Souping: Is it any better than juicing? - Juice Daily
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Souping: Is it any better than juicing?

It didn’t start off especially well. By 1pm on the first of a three-day ‘souping’ cleanse, I had already consumed my entire day’s rations and spilt turmeric coloured Mung Dahl down my top (standard stuff really).

I blame it on early start times and the desire to distract when you’ve got too much on your non-literal plate; eating is not even really about hunger so much as entertainment and breaking up the day.

Cleanses aren’t really my thing; I swore off doing them after I did one too many and, in a haze (or hungry daze), ended up being hit by a car.

I decided to stop being so extreme in the way I treated my body and take a softer approach to my life, the way I eat and exercise; an approach based on listening more and forcing less. And not starving myself in the name of ‘health’.

That said, rhythms to the way we eat can be beneficial. Intermittent fasting can aid health and, naturally there are ebbs and flows in the way we eat – I spent three days eating and drinking like a weapon over my birthday, so it made sense to ease off for a bit, for instance. On a day-to-day or week-to-week basis, this sort of rhythm is less pronounced, but when we overindulge one day, it can feel good to go gently the next.

So I was up open to trying souping; a softer approach to a ‘cleanse’ and, with its warm broths and thick soups, perfect for winter. There’s substance to it, as well as protein and fibre; nutrients that rarely feature in juice cleanses.

There’s also not the same issue of liquid sugar that you can face if your juice fast gets too fruity.

“When you do juice cleanses, your blood sugar can spike really high,” Despina Hyde, a registered dietitian told NY Times. “Soup cleanses are inherently lower in sugar over all because they’re using more vegetables and complex carbohydrates versus fruit. They also tend to be higher in fibre, which has so many good benefits.”

Even Anne Durham, the founder of Prodjuice isn’t convinced by juice cleanses.

“Juices are a wonderful source of nutrients, however I am not the biggest supporter of the full on ‘juice cleanse”, (ironic I know),” Durham says. “Your body is designed to detoxify itself, all it needs is the support from you in the way of nourishing wholefoods and the avoidance of toxins.”

For breakfast, along with an ‘immune-boosting’, fresh-breath-slaying shot of garlic, ginger, oregano oil and lemon along with a bland coconut and raspberry chia pudding.

I poured a little of the honeyed coffee that I was not meant to be drinking on top of the pudding, which made it (vaguely) reminiscent of the milky, brown sugar-swimming porridge I loved growing up.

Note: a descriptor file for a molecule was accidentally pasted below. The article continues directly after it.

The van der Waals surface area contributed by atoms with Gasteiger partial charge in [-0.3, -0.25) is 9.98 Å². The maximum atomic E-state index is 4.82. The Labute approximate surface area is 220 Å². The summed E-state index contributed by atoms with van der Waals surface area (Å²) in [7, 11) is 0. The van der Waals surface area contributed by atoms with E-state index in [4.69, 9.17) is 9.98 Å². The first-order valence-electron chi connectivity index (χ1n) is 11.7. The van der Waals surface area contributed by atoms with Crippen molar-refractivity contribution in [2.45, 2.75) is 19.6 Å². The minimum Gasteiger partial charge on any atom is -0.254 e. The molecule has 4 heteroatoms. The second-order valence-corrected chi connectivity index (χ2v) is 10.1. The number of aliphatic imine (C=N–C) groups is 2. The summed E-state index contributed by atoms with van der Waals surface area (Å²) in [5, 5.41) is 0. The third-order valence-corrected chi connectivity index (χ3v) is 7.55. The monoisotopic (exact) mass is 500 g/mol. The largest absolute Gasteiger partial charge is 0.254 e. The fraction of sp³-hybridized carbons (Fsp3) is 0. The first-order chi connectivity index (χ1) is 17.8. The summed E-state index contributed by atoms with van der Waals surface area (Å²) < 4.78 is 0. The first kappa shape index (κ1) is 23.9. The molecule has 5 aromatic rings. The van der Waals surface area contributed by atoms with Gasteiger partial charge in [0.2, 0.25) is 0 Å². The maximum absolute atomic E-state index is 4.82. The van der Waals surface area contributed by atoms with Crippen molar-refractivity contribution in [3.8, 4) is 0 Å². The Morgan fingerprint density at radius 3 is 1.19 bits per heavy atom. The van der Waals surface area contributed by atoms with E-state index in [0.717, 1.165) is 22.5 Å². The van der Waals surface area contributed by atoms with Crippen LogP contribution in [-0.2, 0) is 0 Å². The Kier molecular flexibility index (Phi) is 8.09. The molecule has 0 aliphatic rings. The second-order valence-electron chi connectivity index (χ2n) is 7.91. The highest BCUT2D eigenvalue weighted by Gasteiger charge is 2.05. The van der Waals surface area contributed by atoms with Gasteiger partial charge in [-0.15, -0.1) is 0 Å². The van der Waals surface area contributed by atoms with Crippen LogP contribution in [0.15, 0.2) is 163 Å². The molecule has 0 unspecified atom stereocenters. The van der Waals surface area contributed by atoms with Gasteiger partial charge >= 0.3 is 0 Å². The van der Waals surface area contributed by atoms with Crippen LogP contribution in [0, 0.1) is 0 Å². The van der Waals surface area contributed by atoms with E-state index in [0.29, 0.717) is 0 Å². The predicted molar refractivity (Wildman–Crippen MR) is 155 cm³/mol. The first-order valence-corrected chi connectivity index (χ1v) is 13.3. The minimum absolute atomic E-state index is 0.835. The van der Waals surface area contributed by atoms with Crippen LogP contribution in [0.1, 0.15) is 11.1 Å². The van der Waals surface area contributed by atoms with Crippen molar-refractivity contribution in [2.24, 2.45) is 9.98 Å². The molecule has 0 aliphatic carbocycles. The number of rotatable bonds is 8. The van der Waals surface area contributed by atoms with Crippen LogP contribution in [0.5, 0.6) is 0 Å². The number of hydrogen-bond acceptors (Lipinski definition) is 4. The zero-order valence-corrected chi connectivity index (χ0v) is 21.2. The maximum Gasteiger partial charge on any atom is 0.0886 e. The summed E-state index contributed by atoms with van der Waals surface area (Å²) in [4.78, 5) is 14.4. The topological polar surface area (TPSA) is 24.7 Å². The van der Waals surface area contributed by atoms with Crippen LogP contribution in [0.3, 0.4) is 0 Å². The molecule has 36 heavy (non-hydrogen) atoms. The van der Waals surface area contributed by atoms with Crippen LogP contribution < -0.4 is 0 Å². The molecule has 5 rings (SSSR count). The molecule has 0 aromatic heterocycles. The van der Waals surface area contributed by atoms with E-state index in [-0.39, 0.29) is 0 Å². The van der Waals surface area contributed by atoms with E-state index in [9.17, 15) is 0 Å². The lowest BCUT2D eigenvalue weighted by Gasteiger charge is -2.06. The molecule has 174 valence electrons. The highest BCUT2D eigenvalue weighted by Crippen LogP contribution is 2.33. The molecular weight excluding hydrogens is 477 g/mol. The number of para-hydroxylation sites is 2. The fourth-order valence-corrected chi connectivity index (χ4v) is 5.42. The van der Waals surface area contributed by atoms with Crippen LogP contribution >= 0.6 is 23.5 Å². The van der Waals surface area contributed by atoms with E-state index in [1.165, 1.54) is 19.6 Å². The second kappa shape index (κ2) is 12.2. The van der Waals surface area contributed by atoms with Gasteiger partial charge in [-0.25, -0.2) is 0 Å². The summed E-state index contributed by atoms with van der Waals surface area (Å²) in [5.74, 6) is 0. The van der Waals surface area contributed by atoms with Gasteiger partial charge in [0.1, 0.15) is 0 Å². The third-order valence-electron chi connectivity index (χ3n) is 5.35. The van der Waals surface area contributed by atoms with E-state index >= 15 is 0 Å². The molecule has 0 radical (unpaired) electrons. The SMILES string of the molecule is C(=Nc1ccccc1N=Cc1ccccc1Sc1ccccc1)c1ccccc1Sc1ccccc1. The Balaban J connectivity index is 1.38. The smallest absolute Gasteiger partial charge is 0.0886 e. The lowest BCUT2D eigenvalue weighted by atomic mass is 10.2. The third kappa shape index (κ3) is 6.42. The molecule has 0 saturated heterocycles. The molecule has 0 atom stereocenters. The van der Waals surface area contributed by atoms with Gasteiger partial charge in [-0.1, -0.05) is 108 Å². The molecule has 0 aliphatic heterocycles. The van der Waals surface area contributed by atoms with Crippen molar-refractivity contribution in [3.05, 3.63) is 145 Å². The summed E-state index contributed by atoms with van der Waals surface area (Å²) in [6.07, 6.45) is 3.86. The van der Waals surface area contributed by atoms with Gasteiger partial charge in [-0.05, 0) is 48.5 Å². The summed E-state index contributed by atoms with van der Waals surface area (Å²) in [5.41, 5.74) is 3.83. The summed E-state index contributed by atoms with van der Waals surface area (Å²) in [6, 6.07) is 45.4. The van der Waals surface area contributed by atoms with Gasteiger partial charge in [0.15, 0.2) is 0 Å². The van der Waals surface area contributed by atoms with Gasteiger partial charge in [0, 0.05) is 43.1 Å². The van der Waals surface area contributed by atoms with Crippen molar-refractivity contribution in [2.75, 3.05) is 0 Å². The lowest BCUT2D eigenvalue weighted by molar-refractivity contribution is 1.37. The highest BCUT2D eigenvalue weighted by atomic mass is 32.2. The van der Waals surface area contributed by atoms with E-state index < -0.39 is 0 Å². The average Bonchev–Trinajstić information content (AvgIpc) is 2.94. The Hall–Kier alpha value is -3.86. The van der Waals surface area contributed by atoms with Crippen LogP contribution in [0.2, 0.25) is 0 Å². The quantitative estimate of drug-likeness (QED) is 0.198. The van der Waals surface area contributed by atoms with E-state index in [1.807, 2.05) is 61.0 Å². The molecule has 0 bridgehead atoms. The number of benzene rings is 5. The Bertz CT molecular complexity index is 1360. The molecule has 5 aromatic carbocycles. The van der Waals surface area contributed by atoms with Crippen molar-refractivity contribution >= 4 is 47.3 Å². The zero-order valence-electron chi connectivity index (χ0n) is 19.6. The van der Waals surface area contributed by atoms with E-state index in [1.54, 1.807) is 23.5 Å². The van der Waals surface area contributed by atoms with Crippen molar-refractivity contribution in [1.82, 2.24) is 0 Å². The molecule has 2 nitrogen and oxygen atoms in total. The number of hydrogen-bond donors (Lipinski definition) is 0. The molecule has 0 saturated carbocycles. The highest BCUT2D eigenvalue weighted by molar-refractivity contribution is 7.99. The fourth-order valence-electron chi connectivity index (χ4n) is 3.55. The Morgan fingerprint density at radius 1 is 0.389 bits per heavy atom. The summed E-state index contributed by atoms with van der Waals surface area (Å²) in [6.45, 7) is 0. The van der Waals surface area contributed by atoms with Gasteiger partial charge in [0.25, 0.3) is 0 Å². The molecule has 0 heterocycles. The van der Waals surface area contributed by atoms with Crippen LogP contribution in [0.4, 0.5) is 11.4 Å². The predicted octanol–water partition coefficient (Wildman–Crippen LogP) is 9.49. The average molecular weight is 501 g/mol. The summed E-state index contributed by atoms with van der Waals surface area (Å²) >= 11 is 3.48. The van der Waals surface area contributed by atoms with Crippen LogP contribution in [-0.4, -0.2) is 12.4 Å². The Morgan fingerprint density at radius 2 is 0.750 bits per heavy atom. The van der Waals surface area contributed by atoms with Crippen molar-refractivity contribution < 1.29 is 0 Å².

Chia is one of those foods – full of omega-3s, fibre and protein – that healthy people eat while smiling lifelessly. Unless it’s disguised – sprinkled on a healthy cereal or blended into a smoothie – I am unconvinced that it can ever be made tasty.

Thankfully, the only way was up and a ‘fructose-free’ cold-pressed green juice of kale, spinach, celery, parsley and cucumber serves as a cleansing sharpener; a mushroom broth with ‘medicinal Reishi’ is soothing and so nourishing I am sure it is remedying my honey-soaked coffee.

Add a thick, flavourful Mung Dahl and Kale soup (which I may or may not have had with an ancient grain roll), a vitamin-C-infused turmeric tonic and an ashwagandah (I had to look that up – it’s apparently ‘one of the most powerful herbs in Ayurvedic healing‘) almond milk and souping is a delicious and, I would say, much smarter way to lighten the load for a few days.

“The inclusion of soups in the winter cleanse is to incorporate meals with warmth and ease of digestion at the coldest time of year, which is so important for keeping digestion strong – drinking a lot of cold raw juice through winter is actually very harsh on your system,” Durham says.

“Souping is a better option than juicing as it’s easier to include all of your core food groups,” agrees dietitan, Melanie MGrice. “For example you can add legumes as a meat alternative, milk or yoghurt for dairy, tomatoes for fruit, rice and pasta into minestrone soups for grains and plenty of vegetables. Ensure that your soups are hearty and include a lot of variety so you don’t get bored.”

Or just an ancient grain roll and you’re rolling and, unlike juice fasts, don’t feel like you’re on a diet or being extremist.

Sarah Berry

About the person who wrote this

Sarah Berry

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With more than a decade of experience as a health and fitness journalist, Sarah Berry is also a qualified yoga teacher, unqualified wine snob, professional guinea pig and unprofessional runner.

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